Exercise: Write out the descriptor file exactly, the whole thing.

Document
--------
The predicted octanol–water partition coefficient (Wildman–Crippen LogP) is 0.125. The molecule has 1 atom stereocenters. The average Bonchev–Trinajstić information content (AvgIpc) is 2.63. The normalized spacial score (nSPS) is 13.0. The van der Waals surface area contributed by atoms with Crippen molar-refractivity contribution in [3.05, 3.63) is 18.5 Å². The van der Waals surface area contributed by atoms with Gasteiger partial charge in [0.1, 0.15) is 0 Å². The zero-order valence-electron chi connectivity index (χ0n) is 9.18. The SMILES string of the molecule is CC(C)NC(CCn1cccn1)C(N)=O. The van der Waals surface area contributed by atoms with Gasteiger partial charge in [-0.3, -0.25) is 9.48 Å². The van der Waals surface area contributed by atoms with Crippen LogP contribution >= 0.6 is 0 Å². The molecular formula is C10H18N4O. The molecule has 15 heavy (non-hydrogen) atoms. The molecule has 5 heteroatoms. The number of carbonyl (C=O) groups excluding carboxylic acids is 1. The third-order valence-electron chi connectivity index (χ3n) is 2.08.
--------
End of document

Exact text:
The predicted octanol–water partition coefficient (Wildman–Crippen LogP) is 0.125. The molecule has 1 atom stereocenters. The average Bonchev–Trinajstić information content (AvgIpc) is 2.63. The normalized spacial score (nSPS) is 13.0. The van der Waals surface area contributed by atoms with Crippen molar-refractivity contribution in [3.05, 3.63) is 18.5 Å². The van der Waals surface area contributed by atoms with Gasteiger partial charge in [0.1, 0.15) is 0 Å². The zero-order valence-electron chi connectivity index (χ0n) is 9.18. The SMILES string of the molecule is CC(C)NC(CCn1cccn1)C(N)=O. The van der Waals surface area contributed by atoms with Gasteiger partial charge in [-0.3, -0.25) is 9.48 Å². The van der Waals surface area contributed by atoms with Crippen LogP contribution >= 0.6 is 0 Å². The molecular formula is C10H18N4O. The molecule has 15 heavy (non-hydrogen) atoms. The molecule has 5 heteroatoms. The number of carbonyl (C=O) groups excluding carboxylic acids is 1. The third-order valence-electron chi connectivity index (χ3n) is 2.08.